Most individuals are familiar with critically ill newborn cases. The kids that make the adrenalin surge and keep us up at night. Perhaps their pregnancies were normal. Or, perhaps there were one or two signs of trouble, but not enough to cross over the threshold for needing prenatal testing. Sometimes, their labor and birth are completely normal, but that could also be when things started to go awry. As soon as the baby is born, everyone unconsciously holds their breath until its cry is heard. The newborn cry from the trauma of birth into this bizarre new world signals to those present that she or he is breathing.
However, after evaluation it becomes apparent that the baby’s Apgar scores are low. Instead of a healthy score of 10 and 10, the combined total is less than ideal, and the baby’s first few minutes are not going as planned. The parents sense things are not normal.
Although this has not been vocalized, the medical team of midwives and doctors are able to communicate the urgency of the situation with their actions. The neonatologist is paged. The pediatrician performs examinations and administers medication. Instead of resting on mom’s chest, the baby is about to be taken to the NICU. Vital signs are weak, breathing is labored, the baby is sick and not feeding. Blood is taken and the routine tests are abnormal. Then, the next round of tests have abnormal results too with various levels outside the expected range. Muscle tone is low. Is the baby a little dysmorphic, too?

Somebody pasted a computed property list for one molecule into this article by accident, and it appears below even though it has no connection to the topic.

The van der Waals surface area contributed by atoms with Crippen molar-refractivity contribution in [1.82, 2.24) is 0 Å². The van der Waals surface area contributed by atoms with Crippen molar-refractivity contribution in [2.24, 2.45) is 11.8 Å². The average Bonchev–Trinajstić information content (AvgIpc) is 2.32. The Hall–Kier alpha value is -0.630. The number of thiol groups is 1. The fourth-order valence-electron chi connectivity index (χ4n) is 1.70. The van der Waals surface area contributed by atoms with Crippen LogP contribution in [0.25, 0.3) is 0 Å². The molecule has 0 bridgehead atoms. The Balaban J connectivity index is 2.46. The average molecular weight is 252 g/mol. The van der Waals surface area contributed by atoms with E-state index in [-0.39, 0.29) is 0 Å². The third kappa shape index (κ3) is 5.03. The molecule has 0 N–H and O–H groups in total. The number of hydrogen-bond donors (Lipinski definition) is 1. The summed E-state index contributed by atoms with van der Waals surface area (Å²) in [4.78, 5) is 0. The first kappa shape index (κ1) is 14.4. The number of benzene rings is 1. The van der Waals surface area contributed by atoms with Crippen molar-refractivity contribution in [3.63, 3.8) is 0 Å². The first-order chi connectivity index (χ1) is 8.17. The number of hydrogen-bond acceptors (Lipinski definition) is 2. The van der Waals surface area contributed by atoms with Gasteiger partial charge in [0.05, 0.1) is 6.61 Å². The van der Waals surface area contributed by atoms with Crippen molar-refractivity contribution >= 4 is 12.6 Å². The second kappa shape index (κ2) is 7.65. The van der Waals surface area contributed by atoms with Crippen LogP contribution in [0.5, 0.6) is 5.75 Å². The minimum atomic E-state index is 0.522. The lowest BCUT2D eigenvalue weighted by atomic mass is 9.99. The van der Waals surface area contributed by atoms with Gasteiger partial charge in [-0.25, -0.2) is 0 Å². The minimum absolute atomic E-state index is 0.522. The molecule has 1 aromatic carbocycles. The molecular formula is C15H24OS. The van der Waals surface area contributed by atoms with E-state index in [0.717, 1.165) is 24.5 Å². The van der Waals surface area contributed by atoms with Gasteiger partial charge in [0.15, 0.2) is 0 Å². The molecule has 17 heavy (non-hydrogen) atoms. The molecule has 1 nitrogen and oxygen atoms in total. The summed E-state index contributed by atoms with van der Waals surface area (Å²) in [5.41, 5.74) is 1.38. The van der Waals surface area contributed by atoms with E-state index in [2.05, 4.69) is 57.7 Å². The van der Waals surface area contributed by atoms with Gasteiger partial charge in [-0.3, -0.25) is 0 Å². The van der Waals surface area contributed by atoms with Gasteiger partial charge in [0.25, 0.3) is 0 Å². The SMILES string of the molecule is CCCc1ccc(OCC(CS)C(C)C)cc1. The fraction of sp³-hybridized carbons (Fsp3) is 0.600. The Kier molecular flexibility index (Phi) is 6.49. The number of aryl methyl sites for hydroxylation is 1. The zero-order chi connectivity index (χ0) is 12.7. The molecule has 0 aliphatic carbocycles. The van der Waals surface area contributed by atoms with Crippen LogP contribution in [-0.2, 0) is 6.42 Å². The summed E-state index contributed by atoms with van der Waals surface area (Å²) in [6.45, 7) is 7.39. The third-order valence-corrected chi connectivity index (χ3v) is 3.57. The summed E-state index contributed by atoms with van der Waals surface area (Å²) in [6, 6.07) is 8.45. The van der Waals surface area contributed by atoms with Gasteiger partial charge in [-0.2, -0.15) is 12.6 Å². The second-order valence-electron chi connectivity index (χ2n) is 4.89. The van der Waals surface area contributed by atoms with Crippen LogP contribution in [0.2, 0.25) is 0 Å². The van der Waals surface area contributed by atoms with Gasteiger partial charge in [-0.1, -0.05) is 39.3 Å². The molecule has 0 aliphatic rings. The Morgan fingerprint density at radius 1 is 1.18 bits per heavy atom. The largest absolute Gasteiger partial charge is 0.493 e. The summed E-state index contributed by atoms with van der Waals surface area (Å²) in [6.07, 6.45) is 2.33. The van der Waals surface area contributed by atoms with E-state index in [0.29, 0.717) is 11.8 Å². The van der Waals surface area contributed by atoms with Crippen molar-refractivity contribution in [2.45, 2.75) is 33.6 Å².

Shortly after, the baby is referred for an inpatient genetics consult. A clinical geneticist and genetic counselor meet with the parents. It was not that long ago that clinical genetics was more of an afterthought. Previously, clinical genetics was seen as more appropriate for the outpatient clinic after meeting with other specialists. Now, as medicine evolves, genetics is at the forefront of the clinicians’ minds. The importance of having a diagnosis early on can alter the management and treatment of a patient. A timely genetic diagnosis has the potential to save lives.
The clinical geneticist and genetic counselor consult with the parents and recommend a Critical Trio Whole Exome Sequencing (WES) test. After receiving consent from the parents, the physician also orders complementary tests for WES: Chromosomal Microarray Analysis (CMA) and Global Metabolomic Assisted Pathway Screen (Global MAPSTM ), a metabolomic screening test.
The geneticist and genetic counselor explain that these tests are critical to knowing the underlying issues that are shown in the baby. After 14 days, the results for CMA were normal. However, the Critical Trio WES test identified a pathogenic variant in one allele and a variant of unknown significance (VUS) in the other allele of an inborn error of metabolism gene. The infant had inherited one variant from the mother and the other variant from the father.
A week later, the specialists receive the results of the Global MAPSTM test – it’s abnormal. For the gene in which two variants were identified by WES, Global MAPSTM shows abnormalities in the protein coded region of that gene. Using this data, the laboratory was able to reclassify the VUS as likely pathogenic.
What do these results mean for this newborn? The specialists were able to tailor medical management and treatment of the baby with a daily vitamin supplement. Luckily, the baby has a great prognosis. Reproductive options are available for the newborn’s parents and carrier testing is available for the extended family.
For rare disease diagnosis in critically ill newborns, BG offers:
- Critical Trio Whole Exome Sequencing (Test Code 1722)
- Chromosomal Microarray Analysis (Comprehensive) (Test Code 8665)
- Global MAPSTM (Test Codes 4900, 4901, 4902)
- Note: This test is only available through BG.
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